Opposition to new law is growing, says expert

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BR DMR 9773 Independent Newspapers Mineral Resources Minister Ngoako Ramatlhodi. Photo: Simphiwe Mbokazi

The new mineral resources law, which awaits the president’s signature, faces growing opposition as the mines minister seeks a review, according to law firm Webber Wentzel.

Proposed changes to the 2002 Mineral and Petroleum Resources Development Act include giving the state the right to a free 20 percent stake in all new energy ventures and to change how projects are awarded. Firms such as Exxon Mobil, Anadarko Petroleum and Total say the law, passed by Parliament and the higher National Council of Provinces this year, will undermine their businesses and deter investment.

Mineral Resources Minister Ngoako Ramatlhodi, sworn in last month, said President Jacob Zuma must hold the bill so legislators address some clauses, the Financial Times reported on Wednesday. Another option could be to draft a bill for oil and gas, separate from mining, Ramatlhodi said.

“Certainly it created a real damper on exploration activity, the bill, and we heard from a lot of clients that everything was being put on hold,” Peter Leon, the head of Africa mining and energy projects at Webber Wentzel, said yesterday.

“I think the government has realised that, hence the about-turn by the new minister.”

Ramatlhodi was planning a meeting of the ANC’s economic committee to go through the bill on Monday.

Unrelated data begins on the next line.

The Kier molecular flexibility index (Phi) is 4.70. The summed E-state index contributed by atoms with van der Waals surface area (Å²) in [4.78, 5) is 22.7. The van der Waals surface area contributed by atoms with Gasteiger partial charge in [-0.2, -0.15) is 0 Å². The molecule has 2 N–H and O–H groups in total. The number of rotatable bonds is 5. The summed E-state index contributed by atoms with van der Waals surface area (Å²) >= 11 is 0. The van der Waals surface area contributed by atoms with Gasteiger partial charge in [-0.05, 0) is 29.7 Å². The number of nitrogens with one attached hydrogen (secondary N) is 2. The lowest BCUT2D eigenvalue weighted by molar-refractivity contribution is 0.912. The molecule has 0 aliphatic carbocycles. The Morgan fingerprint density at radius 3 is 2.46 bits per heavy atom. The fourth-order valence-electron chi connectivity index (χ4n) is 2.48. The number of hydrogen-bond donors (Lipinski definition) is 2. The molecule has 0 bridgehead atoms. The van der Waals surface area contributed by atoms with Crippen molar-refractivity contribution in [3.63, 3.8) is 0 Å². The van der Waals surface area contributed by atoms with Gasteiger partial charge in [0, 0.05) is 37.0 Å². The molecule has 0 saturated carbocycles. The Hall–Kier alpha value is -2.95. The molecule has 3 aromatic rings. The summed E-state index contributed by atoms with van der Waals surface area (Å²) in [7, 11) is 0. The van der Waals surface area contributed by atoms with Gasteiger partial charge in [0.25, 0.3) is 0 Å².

Exxon, Anadarko and Royal Dutch Shell have begun prospecting in South Africa’s waters over recent years as new technology boosts their ability to find and pump oil from deep beneath the seabed. Anadarko said in April it halted spending on exploration in the continent’s second-biggest economy because of the legislation.

Zuma was obliged to sign a bill unless there was a question about its constitutionality, which there was, Leon said.

“The bill was not correctly passed by the National Council of Provinces because they never held public hearings” in each of South Africa’s nine regions, he said.

The DA “and the Legal Resources Centre wrote to the president and asked him not to sign the bill into law and I understand that he has taken legal advice on that.

“Now that the mines minister has weighed in as well, that will have another impact,” Leon said.” – Bloomberg


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